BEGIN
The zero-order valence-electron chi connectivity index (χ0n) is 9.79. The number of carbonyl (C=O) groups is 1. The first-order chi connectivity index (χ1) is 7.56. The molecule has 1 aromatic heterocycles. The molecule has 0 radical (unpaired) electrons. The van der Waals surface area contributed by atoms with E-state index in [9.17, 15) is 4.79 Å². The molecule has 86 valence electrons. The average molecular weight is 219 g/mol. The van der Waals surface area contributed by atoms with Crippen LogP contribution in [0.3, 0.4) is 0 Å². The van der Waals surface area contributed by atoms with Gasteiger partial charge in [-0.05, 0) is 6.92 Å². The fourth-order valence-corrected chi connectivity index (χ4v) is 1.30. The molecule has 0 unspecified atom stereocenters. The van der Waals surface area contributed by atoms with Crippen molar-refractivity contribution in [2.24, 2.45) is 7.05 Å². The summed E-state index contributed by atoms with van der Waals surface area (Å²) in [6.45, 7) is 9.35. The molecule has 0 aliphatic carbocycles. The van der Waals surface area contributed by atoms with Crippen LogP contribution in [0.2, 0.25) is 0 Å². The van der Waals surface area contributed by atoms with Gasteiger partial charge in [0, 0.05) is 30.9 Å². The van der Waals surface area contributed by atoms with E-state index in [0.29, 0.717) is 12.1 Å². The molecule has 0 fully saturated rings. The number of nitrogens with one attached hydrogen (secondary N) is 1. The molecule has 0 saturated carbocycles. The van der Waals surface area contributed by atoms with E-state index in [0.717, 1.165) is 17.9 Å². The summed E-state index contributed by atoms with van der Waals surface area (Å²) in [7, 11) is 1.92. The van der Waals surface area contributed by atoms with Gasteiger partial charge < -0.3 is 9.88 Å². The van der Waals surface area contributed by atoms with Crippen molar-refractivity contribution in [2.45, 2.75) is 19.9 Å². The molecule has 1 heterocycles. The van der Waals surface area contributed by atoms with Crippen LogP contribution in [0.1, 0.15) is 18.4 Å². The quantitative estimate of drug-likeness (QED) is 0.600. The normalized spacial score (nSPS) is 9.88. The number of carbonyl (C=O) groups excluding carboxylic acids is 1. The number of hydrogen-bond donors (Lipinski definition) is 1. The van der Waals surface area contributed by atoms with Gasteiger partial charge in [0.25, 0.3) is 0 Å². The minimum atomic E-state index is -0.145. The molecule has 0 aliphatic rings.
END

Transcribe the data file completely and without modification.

The zero-order valence-electron chi connectivity index (χ0n) is 9.79. The number of carbonyl (C=O) groups is 1. The first-order chi connectivity index (χ1) is 7.56. The molecule has 1 aromatic heterocycles. The molecule has 0 radical (unpaired) electrons. The van der Waals surface area contributed by atoms with E-state index in [9.17, 15) is 4.79 Å². The molecule has 86 valence electrons. The average molecular weight is 219 g/mol. The van der Waals surface area contributed by atoms with Crippen LogP contribution in [0.3, 0.4) is 0 Å². The van der Waals surface area contributed by atoms with Gasteiger partial charge in [-0.05, 0) is 6.92 Å². The fourth-order valence-corrected chi connectivity index (χ4v) is 1.30. The molecule has 0 unspecified atom stereocenters. The van der Waals surface area contributed by atoms with Crippen molar-refractivity contribution in [2.24, 2.45) is 7.05 Å². The summed E-state index contributed by atoms with van der Waals surface area (Å²) in [6.45, 7) is 9.35. The molecule has 0 aliphatic carbocycles. The van der Waals surface area contributed by atoms with Crippen LogP contribution in [0.2, 0.25) is 0 Å². The van der Waals surface area contributed by atoms with Gasteiger partial charge in [0, 0.05) is 30.9 Å². The van der Waals surface area contributed by atoms with E-state index in [0.29, 0.717) is 12.1 Å². The molecule has 0 fully saturated rings. The number of nitrogens with one attached hydrogen (secondary N) is 1. The molecule has 0 saturated carbocycles. The van der Waals surface area contributed by atoms with E-state index in [0.717, 1.165) is 17.9 Å². The summed E-state index contributed by atoms with van der Waals surface area (Å²) in [7, 11) is 1.92. The van der Waals surface area contributed by atoms with Gasteiger partial charge < -0.3 is 9.88 Å². The van der Waals surface area contributed by atoms with Crippen molar-refractivity contribution in [2.45, 2.75) is 19.9 Å². The molecule has 1 heterocycles. The van der Waals surface area contributed by atoms with Crippen LogP contribution in [0.1, 0.15) is 18.4 Å². The quantitative estimate of drug-likeness (QED) is 0.600. The normalized spacial score (nSPS) is 9.88. The number of carbonyl (C=O) groups excluding carboxylic acids is 1. The number of hydrogen-bond donors (Lipinski definition) is 1. The van der Waals surface area contributed by atoms with Gasteiger partial charge in [0.25, 0.3) is 0 Å². The minimum atomic E-state index is -0.145. The molecule has 0 aliphatic rings.